I sometimes think back to the time that a yoga teacher approached me during a Restorative yoga class in the summer of 2009.
The instruction had been to go into supported balasana (child’s pose). After I had done so the teacher walked around the room and announced, “Now, remember, your buttocks are meant to touch your heels.”
She slowly walked towards me and after noticing that my buttocks were in fact one to two inches from my heels she approached, asking “Are you okay?”
I wasn’t sure what she meant so I simply nodded my head in reply as my forehead pressed to the mat, “Mm-hmm…” I responded. All the while I was really spooked by the over-attention and just wanted to enjoy the soothing music and soft candlelight in full surrender and bliss.
“Here,“ she said in a sympathetic voice as she pressed the heels of her hands on my sacrum so that my buttocks connected to my heels.
Of course, the second she walked away my butt had returned to the place it had been before she had visited my mat!
It was right about at that time that I dropped the previous cue she had given to the room, “Relax your facial muscles.” I was confused as to why it had mattered so much that my legs and hips were ‘speaking their truth’. They had been in the perfect place for them on that particular day on the mat.
While I had been in a Zen mental space up until I had had the weight of her perfectionist expectations placed upon my sacrum, I quickly shifted into a place of embarrassment and resentment.
As a teacher myself for several years, I had wondered up until that day why my students would come up to me at the end of class and ask, “I like the kind of yoga you teach! What is it?!” Their faces glowing, they’d exclaim“It feels wonderful!”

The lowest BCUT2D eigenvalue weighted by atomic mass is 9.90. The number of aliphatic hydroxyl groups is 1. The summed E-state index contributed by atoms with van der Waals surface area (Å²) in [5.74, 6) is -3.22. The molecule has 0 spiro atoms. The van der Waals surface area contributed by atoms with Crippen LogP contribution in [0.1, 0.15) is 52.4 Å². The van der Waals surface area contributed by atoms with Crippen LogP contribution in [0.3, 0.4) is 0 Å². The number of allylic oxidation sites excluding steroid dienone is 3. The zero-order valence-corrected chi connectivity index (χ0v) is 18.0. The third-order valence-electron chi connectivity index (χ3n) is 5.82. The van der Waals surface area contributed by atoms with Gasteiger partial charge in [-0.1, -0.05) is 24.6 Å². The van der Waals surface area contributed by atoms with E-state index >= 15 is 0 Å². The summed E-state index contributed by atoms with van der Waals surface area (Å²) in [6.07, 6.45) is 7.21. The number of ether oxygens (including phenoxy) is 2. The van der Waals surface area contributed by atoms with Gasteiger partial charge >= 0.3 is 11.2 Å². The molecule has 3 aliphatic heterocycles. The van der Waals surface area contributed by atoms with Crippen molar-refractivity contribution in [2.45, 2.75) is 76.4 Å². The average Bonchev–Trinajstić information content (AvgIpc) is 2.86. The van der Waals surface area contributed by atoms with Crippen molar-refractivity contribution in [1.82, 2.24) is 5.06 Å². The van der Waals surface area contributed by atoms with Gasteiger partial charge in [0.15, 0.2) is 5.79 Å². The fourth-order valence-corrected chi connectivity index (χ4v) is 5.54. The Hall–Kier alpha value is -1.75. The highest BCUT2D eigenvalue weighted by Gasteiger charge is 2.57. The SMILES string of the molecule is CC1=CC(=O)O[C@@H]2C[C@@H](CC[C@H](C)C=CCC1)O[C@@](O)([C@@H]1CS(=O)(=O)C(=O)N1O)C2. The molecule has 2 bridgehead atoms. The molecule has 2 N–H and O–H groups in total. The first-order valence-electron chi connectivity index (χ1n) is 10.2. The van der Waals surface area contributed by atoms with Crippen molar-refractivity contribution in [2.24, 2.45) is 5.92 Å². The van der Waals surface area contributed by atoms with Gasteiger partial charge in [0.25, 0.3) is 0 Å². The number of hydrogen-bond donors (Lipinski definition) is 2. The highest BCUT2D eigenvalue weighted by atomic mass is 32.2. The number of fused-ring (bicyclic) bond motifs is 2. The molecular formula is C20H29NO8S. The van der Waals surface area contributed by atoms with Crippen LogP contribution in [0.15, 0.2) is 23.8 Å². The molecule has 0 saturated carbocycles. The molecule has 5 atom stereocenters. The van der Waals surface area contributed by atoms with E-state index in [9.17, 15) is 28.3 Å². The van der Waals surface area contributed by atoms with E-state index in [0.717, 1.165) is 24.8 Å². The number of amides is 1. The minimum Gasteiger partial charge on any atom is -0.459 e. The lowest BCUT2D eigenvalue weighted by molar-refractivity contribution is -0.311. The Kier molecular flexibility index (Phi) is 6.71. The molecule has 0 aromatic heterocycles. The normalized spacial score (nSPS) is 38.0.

I realized between that day and many others why it feels so wonderful—both inside and out—to have the only expectation placed upon you be that you listen to your body.
In my classes, if that means taking a pose into a new direction for the duration of the breaths that the group dedicates to it as guided by the teacher, then by all means, enjoy!
As a practitioner and teacher, the only reason that I can find to interrupt is if the practitioner’s angle of exploration is potentially leading to a place of harm. As the yoga philosophy says: Ahimsa! (No Harm).
My question to teachers is just this: If it’s not hurting anyone, then what’s the problem?
I can recall teachers who have trained me over the years who have strolled between the aisles of bodies scrupulously looking for someone—anyone—who may be slightly different from what they have ordered, often to discover (through inquiring from the student directly) that the arrangement of the body was due in part to limitations, or past injury. The chosen modification by the practitioner was therefore a necessity to them.
I wonder then, what is the hang up with some teachers being so over the top with their perfectionism? Is it a fragment of the ego? A misalignment of intention on the teacher’s part? An over-zealous desire for everything to always be “just right”?